The better fix is a closed cornered frame. That means the raw wood moulding was assembled and the frame was covered with layers of gesso and then leafed. Since it was joined and finished before the leaf went down, the leaf and the finish go right around the corner with no line or crack where the two pieces were joined. That's is pretty much standard in most of the galleries I am in. There is a lot of variation and quality differences among these frames. There is a company called Omega that markets very inexpensive frames that are just OK, they are good for shows where you would be afraid to put a gold frame, or for galleries that want to sell the art at a slightly lower price point. These Chinese frames look like they are carved wood but actually they are molded plastic mounted on wood and metal leafed.

Metal leaf looks like gold, well almost,next to a real gold frame the difference is obvious, the metal looks dead. Often times stores will call it gold leaf but it is actually bronze. It is the cheap fix. If it is done properly it can be acceptable, if it is done badly, it looks like the box Velveeta comes in. I use some metal leaf frames, but I put my own aftermarket tone on them.

The very best galleries generally will expect 22 carat frames. These are very expensive. They are also fragile. But they look GREAT! It can make a painting that looks good into something that will really make a big impression. I use about half metal leaf frames and half 22k gold frames. If you take the metal leaf frame off a piece and put it in a real gold one it makes a a big difference. If you are starting out in the gallery scene you probably won't be using these frames unless you are married to a thoracic surgeon. A frame should at the most cost about 5% of a paintings retail value. ( That is incidentally a valuable thing to know) if a frame costs 250 dollars you should be getting ( and not just asking) 5,000 dollars for the painting.

That's it for tonight, I will return tomorrow with more.


Bob Carter said...

Your reader's experience with Fine Art Studio Online sounds very similar to mine with Artspan. I've been very pleased with the look and ease of editing of my site on Artspan. The cost and capacity sound about the same (Artspan costs me less than $300/yr). These providers give you a range of templates to chose from, with a lot of options to customize, so it doesn't look as cookie-cutter as one might expect. As you note, I have had almost no direct sales from my site (although I happen to be in negotiations with a potential buyer at the moment). It does the job, however, for all the other things you talk about. One tip I would offer is to secure your domain name for as long as possible. I started out with only two years and nearly let it slip by before renewing. I renewed earlier this year for nine (hope I live that long).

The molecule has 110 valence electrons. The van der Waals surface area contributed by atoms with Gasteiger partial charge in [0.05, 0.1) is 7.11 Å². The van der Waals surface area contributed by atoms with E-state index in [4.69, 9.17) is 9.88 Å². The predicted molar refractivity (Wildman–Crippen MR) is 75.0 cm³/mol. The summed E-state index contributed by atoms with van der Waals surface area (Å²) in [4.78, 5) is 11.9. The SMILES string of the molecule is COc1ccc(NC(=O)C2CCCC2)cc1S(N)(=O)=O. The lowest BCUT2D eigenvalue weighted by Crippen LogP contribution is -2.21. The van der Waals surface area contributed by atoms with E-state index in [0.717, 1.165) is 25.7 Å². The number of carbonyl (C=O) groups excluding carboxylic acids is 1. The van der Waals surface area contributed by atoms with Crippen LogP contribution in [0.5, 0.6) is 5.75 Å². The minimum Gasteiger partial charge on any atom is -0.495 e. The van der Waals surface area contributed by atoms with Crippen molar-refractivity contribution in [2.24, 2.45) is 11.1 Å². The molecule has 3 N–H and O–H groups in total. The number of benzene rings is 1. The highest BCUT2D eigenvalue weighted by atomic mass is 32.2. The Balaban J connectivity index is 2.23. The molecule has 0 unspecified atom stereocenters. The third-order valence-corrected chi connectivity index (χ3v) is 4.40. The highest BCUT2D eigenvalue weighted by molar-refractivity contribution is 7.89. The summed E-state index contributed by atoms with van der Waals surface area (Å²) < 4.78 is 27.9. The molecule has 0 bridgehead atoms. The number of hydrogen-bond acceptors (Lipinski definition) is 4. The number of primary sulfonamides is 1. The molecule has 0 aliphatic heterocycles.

Have you ever used Summit Gallery out of San Diego for metal-leaf frames? Years ago their quality was so-so (Mexican made?), but they have been pretty decent in recent years. I think their frames are made in Eastern Europe now. They are closed-corner, real wood, and hand-carved. They aren't cheap, but they are reasonable. I'd like to check out Omega. Do you have a web address for them?

Unknown said...

If there were ever police on ice rinks, the guy in the top portrait would fit the bill.

Very valuable information on framing. I wouldn't have know the difference between the levels of frame quality otherwise.

willek said...

I like the idea of putting some color on the gold frames to go with the painting. For a while I had some very bright gold frame moulding I was using for frames. The brightness was detracting from the paintings, so I would take some of the mixings I had left over after painting the picture and dilute it with some thinner and put it on kind of thicky. Then I wiped most of it off so some was left on the flats and more was left in the corners, etc. It made a pretty good job of killing the glaring gold and picked up some of the colors of the picture.

by the way, I think we could start a wonderful language with the verification words below. They seem to be much better words than the proper English words we are stuck with. WillEK

Stapleton Kearns said...

There's another choice.I did use summit once several years ago and I was not overjoyed with the frame they sent me. I think that Hackman is a good supplier who is median priced.

Stapleton Kearns said...

I am surprised that living in southern California you recognized ice . That's because you've seen it in a slurpee, I suppose. =

Stapleton Kearns said...

That's about what I do . I pounce them with a house painters brush, and I use liquin not thinner. That makes em builletproof.